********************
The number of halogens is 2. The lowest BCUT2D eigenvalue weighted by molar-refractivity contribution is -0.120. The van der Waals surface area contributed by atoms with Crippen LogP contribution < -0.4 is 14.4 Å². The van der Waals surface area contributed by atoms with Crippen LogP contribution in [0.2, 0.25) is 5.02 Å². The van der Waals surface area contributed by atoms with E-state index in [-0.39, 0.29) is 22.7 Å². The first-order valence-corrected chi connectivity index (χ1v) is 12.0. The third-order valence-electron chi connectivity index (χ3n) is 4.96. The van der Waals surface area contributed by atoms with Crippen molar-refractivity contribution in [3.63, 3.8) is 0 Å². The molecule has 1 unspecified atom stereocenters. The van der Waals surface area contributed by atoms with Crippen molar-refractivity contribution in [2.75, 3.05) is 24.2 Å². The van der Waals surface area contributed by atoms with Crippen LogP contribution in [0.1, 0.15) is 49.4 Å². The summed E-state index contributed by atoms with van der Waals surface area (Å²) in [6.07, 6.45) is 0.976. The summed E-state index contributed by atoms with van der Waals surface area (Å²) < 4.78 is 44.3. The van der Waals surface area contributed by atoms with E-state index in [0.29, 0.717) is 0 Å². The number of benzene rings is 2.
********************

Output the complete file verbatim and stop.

The number of halogens is 2. The lowest BCUT2D eigenvalue weighted by molar-refractivity contribution is -0.120. The van der Waals surface area contributed by atoms with Crippen LogP contribution < -0.4 is 14.4 Å². The van der Waals surface area contributed by atoms with Crippen LogP contribution in [0.2, 0.25) is 5.02 Å². The van der Waals surface area contributed by atoms with E-state index in [-0.39, 0.29) is 22.7 Å². The first-order valence-corrected chi connectivity index (χ1v) is 12.0. The third-order valence-electron chi connectivity index (χ3n) is 4.96. The van der Waals surface area contributed by atoms with Crippen molar-refractivity contribution in [3.63, 3.8) is 0 Å². The molecule has 1 unspecified atom stereocenters. The van der Waals surface area contributed by atoms with Crippen molar-refractivity contribution in [2.75, 3.05) is 24.2 Å². The van der Waals surface area contributed by atoms with Crippen LogP contribution in [0.1, 0.15) is 49.4 Å². The summed E-state index contributed by atoms with van der Waals surface area (Å²) in [6.07, 6.45) is 0.976. The summed E-state index contributed by atoms with van der Waals surface area (Å²) < 4.78 is 44.3. The van der Waals surface area contributed by atoms with E-state index in [0.29, 0.717) is 0 Å². The number of benzene rings is 2.